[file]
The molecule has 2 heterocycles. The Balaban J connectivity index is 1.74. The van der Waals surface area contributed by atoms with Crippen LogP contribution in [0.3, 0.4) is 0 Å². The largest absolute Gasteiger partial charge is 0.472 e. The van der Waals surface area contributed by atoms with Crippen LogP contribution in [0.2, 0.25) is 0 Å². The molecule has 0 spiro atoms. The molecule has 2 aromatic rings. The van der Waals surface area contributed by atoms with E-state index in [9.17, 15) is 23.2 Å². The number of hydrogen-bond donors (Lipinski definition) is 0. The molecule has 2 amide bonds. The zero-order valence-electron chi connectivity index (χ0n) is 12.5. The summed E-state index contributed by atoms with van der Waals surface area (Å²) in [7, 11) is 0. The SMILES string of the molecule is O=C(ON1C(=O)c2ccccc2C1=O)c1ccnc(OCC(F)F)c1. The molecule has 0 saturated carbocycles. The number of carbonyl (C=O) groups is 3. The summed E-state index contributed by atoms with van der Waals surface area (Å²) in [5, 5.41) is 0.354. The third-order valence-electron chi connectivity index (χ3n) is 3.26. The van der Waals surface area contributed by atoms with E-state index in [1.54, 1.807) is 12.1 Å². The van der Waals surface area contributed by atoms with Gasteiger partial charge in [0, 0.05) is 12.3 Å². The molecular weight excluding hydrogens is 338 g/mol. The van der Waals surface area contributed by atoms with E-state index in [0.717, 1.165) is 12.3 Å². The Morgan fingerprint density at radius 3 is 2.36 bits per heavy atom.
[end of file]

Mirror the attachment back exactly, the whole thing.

The molecule has 2 heterocycles. The Balaban J connectivity index is 1.74. The van der Waals surface area contributed by atoms with Crippen LogP contribution in [0.3, 0.4) is 0 Å². The largest absolute Gasteiger partial charge is 0.472 e. The van der Waals surface area contributed by atoms with Crippen LogP contribution in [0.2, 0.25) is 0 Å². The molecule has 0 spiro atoms. The molecule has 2 aromatic rings. The van der Waals surface area contributed by atoms with E-state index in [9.17, 15) is 23.2 Å². The number of hydrogen-bond donors (Lipinski definition) is 0. The molecule has 2 amide bonds. The zero-order valence-electron chi connectivity index (χ0n) is 12.5. The summed E-state index contributed by atoms with van der Waals surface area (Å²) in [7, 11) is 0. The SMILES string of the molecule is O=C(ON1C(=O)c2ccccc2C1=O)c1ccnc(OCC(F)F)c1. The molecule has 0 saturated carbocycles. The number of carbonyl (C=O) groups is 3. The summed E-state index contributed by atoms with van der Waals surface area (Å²) in [5, 5.41) is 0.354. The third-order valence-electron chi connectivity index (χ3n) is 3.26. The van der Waals surface area contributed by atoms with E-state index in [1.54, 1.807) is 12.1 Å². The van der Waals surface area contributed by atoms with Gasteiger partial charge in [0, 0.05) is 12.3 Å². The molecular weight excluding hydrogens is 338 g/mol. The van der Waals surface area contributed by atoms with E-state index in [0.717, 1.165) is 12.3 Å². The Morgan fingerprint density at radius 3 is 2.36 bits per heavy atom.